You know how much I believe in the healthy messages in and after the infertility journey; my messages like loss is loss, enoughs and everything, more than our numbers and the complicated gray. My advocacy work continues to struggle to get much footing, it seems the world continues to struggle with the story that didn't end with 2.5 kids.
Yet, I will keep writing, filming and shouting; speaking the unspoken and giving ears to the earless.
While I fight this battle, my friend and fellow warrior who fights like hell, Pamela Tsigdinos of Silent Sorority fights the battle of holding infertility clinics responsible for their level of patient care. Today, I had to share her newest piece, The Cash Cow in 'Fertility' Medicine, as it definitely resonated with me.
"The only paper at the ASRM event to discuss the infertility patient experience in the U.S. reveals only 29.4% of 499 surveyed agreed their nurse mentioned resources for emotional support. That’s truly disturbing given the level of distress raised earlier (Research reveals that distress from a cancer or infertility diagnosis is equivalent, however, cancer survivors have better emotional outcomes)."
For us, it wasn't until our second round where we only retrieved 1 egg that our doctor finally said the words (without any emotion in his voice or eye contact for that matter), "I am, of course, recommending another round, but I understand that sometimes people don't have the finances for it."
That 1 egg never became the healthy child in our arms. We also never had any follow up from our clinic besides a letter almost two months after we ended our journey without a baby saying they would always be there if we wanted to try again (read: $$$).
It is okay to stop. It is okay to stop putting cash in their pockets but most importantly it is okay to stop before it destroys everything good about you, your relationship and your finances.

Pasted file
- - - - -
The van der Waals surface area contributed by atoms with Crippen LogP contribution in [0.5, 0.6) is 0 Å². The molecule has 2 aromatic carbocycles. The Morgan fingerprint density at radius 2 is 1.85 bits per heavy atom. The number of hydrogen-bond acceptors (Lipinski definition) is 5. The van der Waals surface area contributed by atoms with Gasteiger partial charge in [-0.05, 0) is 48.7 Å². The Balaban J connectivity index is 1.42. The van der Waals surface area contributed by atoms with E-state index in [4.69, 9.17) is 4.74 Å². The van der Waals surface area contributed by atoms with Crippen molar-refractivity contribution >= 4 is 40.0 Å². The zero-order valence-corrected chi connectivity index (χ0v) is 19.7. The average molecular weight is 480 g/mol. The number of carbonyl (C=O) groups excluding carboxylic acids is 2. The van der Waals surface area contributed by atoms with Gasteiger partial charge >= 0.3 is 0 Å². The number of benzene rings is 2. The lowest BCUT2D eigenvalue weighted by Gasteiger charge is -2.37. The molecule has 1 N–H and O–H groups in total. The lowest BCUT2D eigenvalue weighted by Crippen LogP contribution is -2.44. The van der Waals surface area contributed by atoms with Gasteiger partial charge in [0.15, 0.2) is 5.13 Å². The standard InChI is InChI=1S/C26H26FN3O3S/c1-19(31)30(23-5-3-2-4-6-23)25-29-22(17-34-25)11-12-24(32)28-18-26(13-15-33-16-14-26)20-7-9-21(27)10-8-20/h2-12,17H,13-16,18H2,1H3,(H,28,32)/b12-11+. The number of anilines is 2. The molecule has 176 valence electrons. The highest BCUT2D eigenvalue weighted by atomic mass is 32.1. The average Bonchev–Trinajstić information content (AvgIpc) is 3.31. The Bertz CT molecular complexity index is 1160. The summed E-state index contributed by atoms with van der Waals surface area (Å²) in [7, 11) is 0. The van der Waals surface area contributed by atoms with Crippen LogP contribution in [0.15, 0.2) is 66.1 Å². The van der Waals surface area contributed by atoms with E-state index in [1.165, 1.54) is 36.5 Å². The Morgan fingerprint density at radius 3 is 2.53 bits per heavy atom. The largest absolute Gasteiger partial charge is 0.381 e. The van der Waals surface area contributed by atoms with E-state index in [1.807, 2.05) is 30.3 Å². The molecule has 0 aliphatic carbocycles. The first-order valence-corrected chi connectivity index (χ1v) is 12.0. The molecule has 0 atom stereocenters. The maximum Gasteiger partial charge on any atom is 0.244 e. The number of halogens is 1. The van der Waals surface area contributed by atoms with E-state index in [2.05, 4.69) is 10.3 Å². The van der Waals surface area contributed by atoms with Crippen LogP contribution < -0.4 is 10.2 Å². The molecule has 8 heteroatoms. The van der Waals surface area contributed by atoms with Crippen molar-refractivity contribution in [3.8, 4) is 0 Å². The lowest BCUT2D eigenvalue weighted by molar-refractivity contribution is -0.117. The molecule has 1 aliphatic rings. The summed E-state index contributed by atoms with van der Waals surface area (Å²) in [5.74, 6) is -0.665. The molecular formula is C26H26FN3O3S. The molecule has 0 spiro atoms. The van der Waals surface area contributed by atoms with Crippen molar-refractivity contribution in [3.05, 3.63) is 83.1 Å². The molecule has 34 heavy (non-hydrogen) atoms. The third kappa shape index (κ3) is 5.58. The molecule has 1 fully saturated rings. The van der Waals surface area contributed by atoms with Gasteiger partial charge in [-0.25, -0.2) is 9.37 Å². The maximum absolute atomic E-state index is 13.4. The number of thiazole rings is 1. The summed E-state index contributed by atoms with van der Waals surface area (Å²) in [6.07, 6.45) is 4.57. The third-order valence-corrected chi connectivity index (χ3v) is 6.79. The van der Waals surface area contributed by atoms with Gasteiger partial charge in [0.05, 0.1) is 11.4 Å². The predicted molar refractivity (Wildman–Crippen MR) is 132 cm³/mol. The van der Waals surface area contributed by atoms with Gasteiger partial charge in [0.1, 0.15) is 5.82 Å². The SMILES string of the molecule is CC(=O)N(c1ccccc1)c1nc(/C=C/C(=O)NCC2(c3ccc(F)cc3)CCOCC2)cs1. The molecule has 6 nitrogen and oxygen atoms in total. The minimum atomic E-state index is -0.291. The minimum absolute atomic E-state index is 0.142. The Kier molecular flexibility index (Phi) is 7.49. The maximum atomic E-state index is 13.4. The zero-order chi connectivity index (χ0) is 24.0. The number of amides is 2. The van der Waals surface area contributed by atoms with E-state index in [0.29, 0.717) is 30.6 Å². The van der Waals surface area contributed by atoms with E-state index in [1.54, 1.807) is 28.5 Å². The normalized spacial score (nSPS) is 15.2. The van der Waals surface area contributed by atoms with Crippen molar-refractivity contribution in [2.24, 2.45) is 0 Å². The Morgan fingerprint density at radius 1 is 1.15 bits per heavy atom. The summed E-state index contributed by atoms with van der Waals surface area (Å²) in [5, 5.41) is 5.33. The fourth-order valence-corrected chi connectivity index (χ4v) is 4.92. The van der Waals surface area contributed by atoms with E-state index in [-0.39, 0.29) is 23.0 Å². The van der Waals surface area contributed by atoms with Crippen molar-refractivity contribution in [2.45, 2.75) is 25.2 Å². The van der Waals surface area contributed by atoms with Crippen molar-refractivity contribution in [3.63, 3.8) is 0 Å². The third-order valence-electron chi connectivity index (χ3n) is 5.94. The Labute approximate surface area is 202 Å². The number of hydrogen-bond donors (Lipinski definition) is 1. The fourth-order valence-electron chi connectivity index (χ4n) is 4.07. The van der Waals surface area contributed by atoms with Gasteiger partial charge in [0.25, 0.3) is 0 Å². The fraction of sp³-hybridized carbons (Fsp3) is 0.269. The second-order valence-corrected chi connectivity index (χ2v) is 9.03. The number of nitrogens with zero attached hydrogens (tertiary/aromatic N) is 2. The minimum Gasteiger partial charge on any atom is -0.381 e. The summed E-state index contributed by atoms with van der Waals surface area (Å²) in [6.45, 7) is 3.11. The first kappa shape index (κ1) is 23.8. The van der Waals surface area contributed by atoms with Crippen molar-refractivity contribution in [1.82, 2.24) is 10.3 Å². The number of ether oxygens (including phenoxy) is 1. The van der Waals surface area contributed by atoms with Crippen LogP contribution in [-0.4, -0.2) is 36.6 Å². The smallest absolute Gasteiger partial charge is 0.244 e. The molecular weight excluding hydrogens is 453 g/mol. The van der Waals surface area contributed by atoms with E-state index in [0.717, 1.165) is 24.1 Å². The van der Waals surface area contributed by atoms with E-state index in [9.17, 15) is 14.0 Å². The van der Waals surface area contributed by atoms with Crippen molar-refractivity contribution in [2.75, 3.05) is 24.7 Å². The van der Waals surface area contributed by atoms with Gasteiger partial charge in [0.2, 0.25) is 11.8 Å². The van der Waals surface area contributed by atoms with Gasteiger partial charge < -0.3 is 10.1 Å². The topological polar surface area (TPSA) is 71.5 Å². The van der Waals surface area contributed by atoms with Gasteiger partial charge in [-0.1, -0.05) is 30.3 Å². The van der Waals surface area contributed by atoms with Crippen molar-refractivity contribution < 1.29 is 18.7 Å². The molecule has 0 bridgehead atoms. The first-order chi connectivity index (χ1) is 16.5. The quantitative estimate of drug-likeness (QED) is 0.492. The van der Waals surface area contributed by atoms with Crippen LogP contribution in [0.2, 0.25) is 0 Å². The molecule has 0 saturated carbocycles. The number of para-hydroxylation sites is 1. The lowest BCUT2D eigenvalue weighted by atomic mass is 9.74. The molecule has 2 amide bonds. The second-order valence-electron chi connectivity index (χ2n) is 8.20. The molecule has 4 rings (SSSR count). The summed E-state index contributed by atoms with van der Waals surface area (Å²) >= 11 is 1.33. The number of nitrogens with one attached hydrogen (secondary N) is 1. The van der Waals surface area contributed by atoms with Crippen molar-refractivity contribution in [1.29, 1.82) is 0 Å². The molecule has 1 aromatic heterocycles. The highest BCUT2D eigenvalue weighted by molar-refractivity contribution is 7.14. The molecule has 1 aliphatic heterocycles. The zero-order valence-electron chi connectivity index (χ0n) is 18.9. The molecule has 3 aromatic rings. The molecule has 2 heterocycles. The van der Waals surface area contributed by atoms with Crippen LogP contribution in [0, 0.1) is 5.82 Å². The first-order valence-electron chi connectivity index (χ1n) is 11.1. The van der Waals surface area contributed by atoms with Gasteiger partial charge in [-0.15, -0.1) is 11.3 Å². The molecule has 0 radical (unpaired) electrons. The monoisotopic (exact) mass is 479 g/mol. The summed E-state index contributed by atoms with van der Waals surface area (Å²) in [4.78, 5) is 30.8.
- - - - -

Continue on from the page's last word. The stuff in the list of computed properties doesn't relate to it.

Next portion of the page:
It is also okay to keep going, only you know what your enoughs and everything is. However, you must also get counseling. This journey is simply too hard to survive, let alone thrive, without help and staying silent.
I also think and see, if you get help and you speak your truth, it could actually work more.
By God, I will get these messages to mainstream media, and especially, to the infertility clinics. Mostly because, the work I do in my office with clients going through the infertility journey and after is both the best and toughest work of my entire career.
Weirdly enough, it is also some of the easiest. Easy only in when we give ourselves permission to speak our truth and to walk into the muck of the complicated gray, life does truly awaken in color. The color and power to create our rainbow life, with or without the baby.
It is in this work, that I know without a shadow of a doubt that I was made the mother I was to help, to love, to speak and to help you do the same.
We only have 4 more days in the final funding campaign for the documentary Don't Talk About the Baby. In support of the campaign Chad and I wrote companion posts and here is mine (you can read his
). Please share far and wide and contribute to the film if you can. Thank you!
The Missed Goal
I sit on the hard bench in the warm sun watching two of our chosen children run the field in the 5 year old soccer game. Lane is running down the field with his arms pumping with a might I’ve never seen before. His little brother Evan trails behind the whole team seeming a bit lost as he is technically a year too young to be playing. Both of them smile the whole game shining pure joy everywhere.
I snap a few pictures with my nice camera to be able to send to my friend Sam later that day. I enjoy watching the boys play for an hour but am also slightly distracted. We attend many of their events; games, concerts and plays. It is an honor and joy to be such an active part of their lives, it is something I am beyond thankful to their parents, our friends, for letting us be.
But there are always the whispers in my heart.
They would have turned four years old later this summer and early fall.
Click here to continue reading.
I have three blog posts in the queue–one on food (borscht and hummus), one on local night life (including our first silent disco experience) and one on boat sitting (which I think I might be able to add to my resume after this trip)–that should come before this one if I stick to my chronological order, but I felt compelled to share this one first. (How does one fall behind when they have no schedule or nothing urgent to do baffles me, yet here I am, three blog posts behind.) Disclaimer: I am not an expert on this topic and am simply sharing my thoughts and feelings from the limited experience I have in hopes of bringing more attention to the topic.
For a long time, mental health concerns was the white elephant in the room. It wasn’t spoken about. It was something people hid. It was considered imaginary or…
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